Obviously, climate change. This is a big issue that is worldwide, it’s not just for Europeans. Also there’s a lot of great, interesting competition from the New World, and being strong together as European wine families is important, while being aware of what is happening outside of Europe [is also important]. Certainly, one of the challenges is also maintaining the businesses in these families. There are many taxes, inheritance taxes, and in the PFV there are families that have had to sell properties for these reasons. So we hope to be able to address this in the future.
8. Can you tell us a little about your work also with the Antinori Art Project, and why this is important to you and the family business?
The Antinori Art Project is a beautiful project that we started with a new winery in Chianti Classico eight years ago. My father asked me at the time, since I had passion about contemporary art, to continue what we did in past generations because the family was always involved in the arts. We are from Florence. We are surrounded by art, incredible art, from back in the Renaissance period, and there is a culture of art here, as important as the culture of wine. So my father wanted to show what we collected throughout the centuries, but also I wanted to give an opportunity for contemporary art, what will be ancient art for future generations. So every year I ask one or two artists to do a site-specific project for our winery on one of several possible themes: nature, wine, history, space, time, tradition, innovation. Many of them have worked on [the theme of] time — how time changes and how we maintain it in the family throughout these generations. It’s about a relationship with artists, some of them are quite known, but we also like to see emerging artists that really can grow, and to give them support.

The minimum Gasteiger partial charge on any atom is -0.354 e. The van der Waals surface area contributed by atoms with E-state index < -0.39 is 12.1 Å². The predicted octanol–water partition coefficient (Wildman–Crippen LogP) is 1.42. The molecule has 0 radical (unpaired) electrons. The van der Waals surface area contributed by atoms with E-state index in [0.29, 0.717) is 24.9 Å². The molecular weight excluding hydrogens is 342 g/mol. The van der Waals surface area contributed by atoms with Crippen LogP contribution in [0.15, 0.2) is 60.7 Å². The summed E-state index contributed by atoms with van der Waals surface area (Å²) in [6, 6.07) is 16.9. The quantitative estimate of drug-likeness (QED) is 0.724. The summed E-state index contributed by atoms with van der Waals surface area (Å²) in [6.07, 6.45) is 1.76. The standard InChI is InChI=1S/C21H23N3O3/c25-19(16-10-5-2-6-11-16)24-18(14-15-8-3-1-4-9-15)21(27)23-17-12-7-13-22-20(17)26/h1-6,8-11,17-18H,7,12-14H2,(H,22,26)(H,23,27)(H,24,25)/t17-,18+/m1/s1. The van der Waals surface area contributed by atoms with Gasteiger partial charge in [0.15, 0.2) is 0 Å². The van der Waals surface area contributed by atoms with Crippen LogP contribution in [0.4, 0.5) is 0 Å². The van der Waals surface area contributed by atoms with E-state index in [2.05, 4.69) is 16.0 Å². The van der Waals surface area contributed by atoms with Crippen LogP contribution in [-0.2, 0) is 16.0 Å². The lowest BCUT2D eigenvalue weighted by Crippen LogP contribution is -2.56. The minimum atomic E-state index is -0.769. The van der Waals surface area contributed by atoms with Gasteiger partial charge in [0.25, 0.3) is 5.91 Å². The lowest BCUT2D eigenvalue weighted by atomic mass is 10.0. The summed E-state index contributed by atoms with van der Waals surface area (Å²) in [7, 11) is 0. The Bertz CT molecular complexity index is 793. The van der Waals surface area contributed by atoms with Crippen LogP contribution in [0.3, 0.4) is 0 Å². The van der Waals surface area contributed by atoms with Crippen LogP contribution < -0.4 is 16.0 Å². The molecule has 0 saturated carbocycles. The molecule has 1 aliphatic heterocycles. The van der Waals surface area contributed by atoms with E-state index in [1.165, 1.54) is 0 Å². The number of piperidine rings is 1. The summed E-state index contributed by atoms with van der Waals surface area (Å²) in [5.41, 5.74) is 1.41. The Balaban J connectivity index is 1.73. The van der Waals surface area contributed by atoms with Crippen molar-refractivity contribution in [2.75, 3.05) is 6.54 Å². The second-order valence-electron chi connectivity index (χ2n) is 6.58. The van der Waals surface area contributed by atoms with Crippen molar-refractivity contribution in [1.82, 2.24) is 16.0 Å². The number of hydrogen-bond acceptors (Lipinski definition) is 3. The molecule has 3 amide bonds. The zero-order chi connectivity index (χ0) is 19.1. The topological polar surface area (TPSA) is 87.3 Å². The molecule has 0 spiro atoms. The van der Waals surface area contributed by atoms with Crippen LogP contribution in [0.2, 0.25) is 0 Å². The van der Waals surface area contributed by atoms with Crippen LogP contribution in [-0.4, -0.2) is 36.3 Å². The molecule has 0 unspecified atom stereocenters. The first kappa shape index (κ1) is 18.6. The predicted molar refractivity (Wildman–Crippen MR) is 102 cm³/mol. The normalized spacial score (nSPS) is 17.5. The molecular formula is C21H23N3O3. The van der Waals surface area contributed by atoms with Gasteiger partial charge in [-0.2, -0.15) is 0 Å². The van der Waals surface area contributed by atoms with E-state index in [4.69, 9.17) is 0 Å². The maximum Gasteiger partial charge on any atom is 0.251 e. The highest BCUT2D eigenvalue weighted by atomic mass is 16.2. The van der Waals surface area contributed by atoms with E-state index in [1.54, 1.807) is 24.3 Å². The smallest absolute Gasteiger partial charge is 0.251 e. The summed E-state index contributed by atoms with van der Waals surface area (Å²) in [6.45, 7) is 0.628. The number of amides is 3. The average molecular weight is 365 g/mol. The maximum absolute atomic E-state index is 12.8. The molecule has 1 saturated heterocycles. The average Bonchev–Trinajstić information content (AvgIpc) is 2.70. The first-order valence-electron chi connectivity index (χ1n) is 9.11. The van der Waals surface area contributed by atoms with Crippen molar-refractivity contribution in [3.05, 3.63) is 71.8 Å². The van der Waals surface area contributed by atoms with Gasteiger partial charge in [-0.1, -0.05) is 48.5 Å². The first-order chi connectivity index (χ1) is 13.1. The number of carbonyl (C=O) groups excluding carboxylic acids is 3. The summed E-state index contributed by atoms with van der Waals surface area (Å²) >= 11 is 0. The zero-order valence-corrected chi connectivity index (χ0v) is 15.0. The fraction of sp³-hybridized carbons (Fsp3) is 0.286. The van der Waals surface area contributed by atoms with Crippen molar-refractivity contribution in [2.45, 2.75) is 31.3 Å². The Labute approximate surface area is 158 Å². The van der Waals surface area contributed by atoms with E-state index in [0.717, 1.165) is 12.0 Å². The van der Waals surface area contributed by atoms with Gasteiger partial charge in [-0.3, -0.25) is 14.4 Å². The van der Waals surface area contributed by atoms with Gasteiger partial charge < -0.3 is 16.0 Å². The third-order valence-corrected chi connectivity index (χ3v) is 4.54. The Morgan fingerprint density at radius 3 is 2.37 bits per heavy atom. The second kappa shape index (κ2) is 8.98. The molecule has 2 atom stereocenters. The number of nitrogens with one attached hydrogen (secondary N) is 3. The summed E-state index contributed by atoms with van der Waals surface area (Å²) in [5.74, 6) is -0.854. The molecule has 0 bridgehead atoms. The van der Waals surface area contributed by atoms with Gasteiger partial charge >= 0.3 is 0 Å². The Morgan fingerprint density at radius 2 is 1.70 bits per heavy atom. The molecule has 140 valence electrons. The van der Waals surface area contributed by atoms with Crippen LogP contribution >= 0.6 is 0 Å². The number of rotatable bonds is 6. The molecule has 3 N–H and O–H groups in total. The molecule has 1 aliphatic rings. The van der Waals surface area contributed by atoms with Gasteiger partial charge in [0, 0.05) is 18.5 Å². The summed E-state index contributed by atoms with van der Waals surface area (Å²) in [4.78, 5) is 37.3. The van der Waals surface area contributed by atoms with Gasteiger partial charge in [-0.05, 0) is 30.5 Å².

9. At the end of a long work day, with just yourself, wanting to relax, what wine are you opening?
It depends if it’s summer or winter, but certainly I’m in a phase where I love sparkling wine! We produce a sparkling wine also — we don’t sell it in the U.S. — from an area called Franciacorta. Or, instead, a nice white wine coming from our estate in Umbria called la Sala; or a new acquisition we have done recently, just an amazing white wine producer, family-owned winery from Friuli. So I’m in a phase of white wines and sparkling wines, and it doesn’t have to be only ours! I love to taste many other wineries to be able to understand what is happening.
10. What is the best part of your job?
I have to say, I’m very lucky because I have two passions in life, apart of course from family and my kids, but one is art and one is wine, and I had the luck and the great opportunity to merge them together with the Antinori Art Project and being VP of the company. So, I couldn’t ask for more.